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Socrates and Plato's Apology - Essay Example

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Socrates and Plato’s Apology Your First Name Your Last Name Date Submitted Socrates and Plato’s Apology Socrates was a philosopher who lived in Greece during the fifth century B.C. He was a highly regarded thinker whose ideas are known to the world through the writings of Plato, his disciple, and his other contemporaries…
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Socrates and Platos Apology
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"Socrates and Plato's Apology"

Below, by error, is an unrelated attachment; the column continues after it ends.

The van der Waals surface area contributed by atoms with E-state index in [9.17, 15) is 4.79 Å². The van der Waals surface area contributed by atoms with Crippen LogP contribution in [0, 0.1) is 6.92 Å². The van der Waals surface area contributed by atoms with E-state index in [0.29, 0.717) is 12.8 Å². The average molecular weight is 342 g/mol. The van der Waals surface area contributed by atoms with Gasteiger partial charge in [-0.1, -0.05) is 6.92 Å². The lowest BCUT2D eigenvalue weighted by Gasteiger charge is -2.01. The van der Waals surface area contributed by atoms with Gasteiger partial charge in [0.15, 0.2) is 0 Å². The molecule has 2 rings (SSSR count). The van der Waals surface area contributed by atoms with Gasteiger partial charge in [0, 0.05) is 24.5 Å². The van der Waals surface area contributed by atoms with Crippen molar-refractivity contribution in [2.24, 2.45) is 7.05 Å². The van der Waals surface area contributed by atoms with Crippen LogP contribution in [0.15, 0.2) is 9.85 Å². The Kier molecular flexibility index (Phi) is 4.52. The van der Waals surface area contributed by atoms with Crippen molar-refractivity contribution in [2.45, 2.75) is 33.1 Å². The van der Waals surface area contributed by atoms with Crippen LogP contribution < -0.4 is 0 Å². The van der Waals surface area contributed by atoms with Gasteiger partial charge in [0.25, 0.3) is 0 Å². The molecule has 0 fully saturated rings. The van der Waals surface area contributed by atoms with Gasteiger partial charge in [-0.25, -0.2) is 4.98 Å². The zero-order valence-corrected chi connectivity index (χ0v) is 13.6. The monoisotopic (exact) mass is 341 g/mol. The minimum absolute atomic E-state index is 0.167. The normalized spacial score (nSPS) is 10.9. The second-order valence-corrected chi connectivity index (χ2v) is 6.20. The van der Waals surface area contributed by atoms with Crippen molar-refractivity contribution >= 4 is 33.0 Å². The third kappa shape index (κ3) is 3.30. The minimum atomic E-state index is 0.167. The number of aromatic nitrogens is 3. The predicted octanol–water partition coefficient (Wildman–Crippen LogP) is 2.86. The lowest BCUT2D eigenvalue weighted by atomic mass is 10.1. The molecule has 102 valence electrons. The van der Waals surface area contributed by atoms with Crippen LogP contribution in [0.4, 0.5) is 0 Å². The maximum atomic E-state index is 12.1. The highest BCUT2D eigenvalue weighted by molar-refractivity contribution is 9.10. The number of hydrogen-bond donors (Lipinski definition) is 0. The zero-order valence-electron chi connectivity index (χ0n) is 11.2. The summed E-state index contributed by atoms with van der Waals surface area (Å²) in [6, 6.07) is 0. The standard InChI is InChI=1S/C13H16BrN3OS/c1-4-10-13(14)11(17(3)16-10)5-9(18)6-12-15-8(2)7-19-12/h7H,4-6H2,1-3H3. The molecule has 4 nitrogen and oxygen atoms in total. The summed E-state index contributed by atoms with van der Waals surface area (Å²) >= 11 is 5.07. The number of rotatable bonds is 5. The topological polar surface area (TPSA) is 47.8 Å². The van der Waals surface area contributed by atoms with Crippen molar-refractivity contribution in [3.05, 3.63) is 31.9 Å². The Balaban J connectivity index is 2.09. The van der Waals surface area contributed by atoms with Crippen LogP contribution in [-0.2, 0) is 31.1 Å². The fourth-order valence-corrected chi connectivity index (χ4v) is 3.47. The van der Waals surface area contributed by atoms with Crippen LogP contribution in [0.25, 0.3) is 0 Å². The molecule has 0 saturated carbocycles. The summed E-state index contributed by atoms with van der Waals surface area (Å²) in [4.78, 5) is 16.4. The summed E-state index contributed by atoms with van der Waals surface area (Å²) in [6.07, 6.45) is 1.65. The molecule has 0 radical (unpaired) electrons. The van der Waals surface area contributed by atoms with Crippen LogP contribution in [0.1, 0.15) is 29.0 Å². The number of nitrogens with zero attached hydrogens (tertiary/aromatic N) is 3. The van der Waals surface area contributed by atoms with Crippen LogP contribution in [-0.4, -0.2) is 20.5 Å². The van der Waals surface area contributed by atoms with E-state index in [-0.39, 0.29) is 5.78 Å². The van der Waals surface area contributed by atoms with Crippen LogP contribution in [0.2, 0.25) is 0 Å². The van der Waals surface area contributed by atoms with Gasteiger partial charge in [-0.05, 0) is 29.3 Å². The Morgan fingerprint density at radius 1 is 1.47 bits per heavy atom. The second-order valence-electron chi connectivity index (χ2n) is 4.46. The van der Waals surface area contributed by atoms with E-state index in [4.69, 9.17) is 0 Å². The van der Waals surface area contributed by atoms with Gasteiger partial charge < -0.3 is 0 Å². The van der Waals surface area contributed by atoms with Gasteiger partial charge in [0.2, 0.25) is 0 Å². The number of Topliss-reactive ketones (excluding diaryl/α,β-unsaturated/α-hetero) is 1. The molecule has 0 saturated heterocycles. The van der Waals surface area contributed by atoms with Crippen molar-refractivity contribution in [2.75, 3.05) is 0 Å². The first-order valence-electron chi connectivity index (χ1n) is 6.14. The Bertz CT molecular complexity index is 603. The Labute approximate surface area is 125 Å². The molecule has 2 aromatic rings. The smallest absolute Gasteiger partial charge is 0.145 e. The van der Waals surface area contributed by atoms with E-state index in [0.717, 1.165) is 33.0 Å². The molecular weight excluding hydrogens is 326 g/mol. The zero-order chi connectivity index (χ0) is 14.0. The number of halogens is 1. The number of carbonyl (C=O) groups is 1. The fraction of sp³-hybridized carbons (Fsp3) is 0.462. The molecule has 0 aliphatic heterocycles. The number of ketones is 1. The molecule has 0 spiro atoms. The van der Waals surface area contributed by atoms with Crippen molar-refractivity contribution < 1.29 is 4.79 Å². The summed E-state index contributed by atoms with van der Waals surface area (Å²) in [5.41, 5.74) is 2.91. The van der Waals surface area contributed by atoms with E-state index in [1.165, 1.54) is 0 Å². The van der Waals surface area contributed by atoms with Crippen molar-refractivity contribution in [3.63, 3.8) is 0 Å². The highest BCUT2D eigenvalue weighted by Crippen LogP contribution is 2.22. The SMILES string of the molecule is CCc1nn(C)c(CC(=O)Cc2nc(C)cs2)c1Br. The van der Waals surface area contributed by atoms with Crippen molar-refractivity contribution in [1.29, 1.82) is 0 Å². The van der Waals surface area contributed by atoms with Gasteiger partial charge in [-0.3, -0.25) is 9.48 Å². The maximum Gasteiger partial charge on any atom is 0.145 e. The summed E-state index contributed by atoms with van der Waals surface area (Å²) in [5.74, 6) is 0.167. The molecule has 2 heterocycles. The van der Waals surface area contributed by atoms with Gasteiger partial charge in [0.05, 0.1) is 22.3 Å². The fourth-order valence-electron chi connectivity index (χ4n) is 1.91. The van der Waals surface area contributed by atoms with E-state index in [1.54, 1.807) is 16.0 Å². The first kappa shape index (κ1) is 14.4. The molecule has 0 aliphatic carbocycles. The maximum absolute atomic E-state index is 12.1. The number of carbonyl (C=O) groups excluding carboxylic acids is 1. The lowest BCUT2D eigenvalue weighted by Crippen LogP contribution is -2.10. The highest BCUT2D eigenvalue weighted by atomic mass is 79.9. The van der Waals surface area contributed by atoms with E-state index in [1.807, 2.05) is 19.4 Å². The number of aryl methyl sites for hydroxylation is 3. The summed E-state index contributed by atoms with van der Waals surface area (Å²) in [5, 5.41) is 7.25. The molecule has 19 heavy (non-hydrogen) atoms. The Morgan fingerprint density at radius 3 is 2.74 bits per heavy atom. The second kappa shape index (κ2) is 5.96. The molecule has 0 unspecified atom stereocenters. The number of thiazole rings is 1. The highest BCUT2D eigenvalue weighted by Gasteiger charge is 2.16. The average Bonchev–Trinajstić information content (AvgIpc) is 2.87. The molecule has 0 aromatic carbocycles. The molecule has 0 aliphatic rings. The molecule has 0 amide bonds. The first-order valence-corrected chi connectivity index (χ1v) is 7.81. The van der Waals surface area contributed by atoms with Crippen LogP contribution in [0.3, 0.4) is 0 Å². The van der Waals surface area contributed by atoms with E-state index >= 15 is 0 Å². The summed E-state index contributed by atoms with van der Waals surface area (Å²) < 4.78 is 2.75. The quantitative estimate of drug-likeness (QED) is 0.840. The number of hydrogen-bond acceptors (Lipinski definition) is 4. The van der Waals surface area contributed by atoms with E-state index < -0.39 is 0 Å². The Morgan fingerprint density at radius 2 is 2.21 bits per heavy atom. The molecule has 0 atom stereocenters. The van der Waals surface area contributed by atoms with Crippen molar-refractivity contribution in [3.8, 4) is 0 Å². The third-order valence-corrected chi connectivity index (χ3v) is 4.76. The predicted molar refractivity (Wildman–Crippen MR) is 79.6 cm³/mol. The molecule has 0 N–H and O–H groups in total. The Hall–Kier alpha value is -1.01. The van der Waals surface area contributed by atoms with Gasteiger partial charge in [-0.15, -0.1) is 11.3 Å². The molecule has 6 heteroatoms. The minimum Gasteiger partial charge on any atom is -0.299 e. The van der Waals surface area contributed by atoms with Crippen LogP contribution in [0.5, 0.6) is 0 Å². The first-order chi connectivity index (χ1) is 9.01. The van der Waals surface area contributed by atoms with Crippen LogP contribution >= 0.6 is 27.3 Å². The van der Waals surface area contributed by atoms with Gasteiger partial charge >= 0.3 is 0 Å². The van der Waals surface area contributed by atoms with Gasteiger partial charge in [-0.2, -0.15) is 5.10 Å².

Download file to see previous pages Much of this trial is known through Plato’s Apology (Plato, 2009). Socrates is however, innocent of the charges that are levied against him since his beliefs are a practice of his own philosophy, something that was permitted in ancient Greece, and they accept and celebrate the existence of god and the choice of people to follow him or not. His actions, thus, in no way do any harm to the religious structures of Greece. The right to dissent within certain structures was allowed and it is only this right that Socrates exercises in his life and he upholds this right throughout the trial. According to Plato’s Apology, the reason that Socrates cites for his actions is the declaration of the Oracle at Delphi of his superior wisdom over other people. By making this clear, Socrates makes clear his belief in god. The god who is associated with the Oracle of Delphi, moreover is one that is a part of the Greek pantheon of gods. The Oracle of Delphi was associated with Apollo, the sun-god of the Greek pantheon and a very important figure in the mythology of the Greeks. This would make the charges of Socrates’ atheism baseless. By asserting the wisdom of god and his lack of the same, Socrates is able to prove his innocence when faced with the charges of atheism. Socrates points out to the jury that his quest for knowledge and wisdom was essentially based on his belief in his ignorance. This ignorance presented him with a paradox when viewed in the light of the predictions of the Oracle at Delphi (Plato, 2009). An attempt to solve this paradox does not necessarily constitute an offence against god or the laws of ancient Greece. The ideas that Plato and Socrates held regarding ideas and forms entailed the superiority of what lay in heaven rather than what was present on earth (Plato, 2004). This meant that they did not malign god or question the existence of god. What they did during their lives was to affirm the presence of god in a way that was in a lot of ways, scarcely different from existing perceptions. The charges of atheism that were leveled against them were thus, not true and were based on an incorrect or incomplete understanding of their philosophies and theories. Another aspect of the case against Socrates was the allegation that he corrupted the youth with the power of his ‘sophistry’, which in those days meant a glib manner of talking that was designed to persuade a person to perform certain actions. It also had negative connotations in those times. Sophistry was considered to be the practice of the orators of those times who sought to sway the masses and the jury for their own purposes. Socrates distances himself from such accusations right at the beginning by appealing to the jury to look at not his eloquence but at the truth of his statements. Socrates counters this claim successfully by appealing to the jury to look only at the truth of his statements and not at the manner in which it was communicated. He also points out that the perception of his sophistry was built up as a result of the works of people like Aristophanes who sought to mock him with what he perceived to be cheap attempts at comedy. A brief look at the works of Aristophanes would make it clear that the claims made by Socrates in the trial regarding the attempts of people to paint him and his followers in a negative light are true. The novelty of the ideas that Socrates thought of ...Download file to see next pagesRead More
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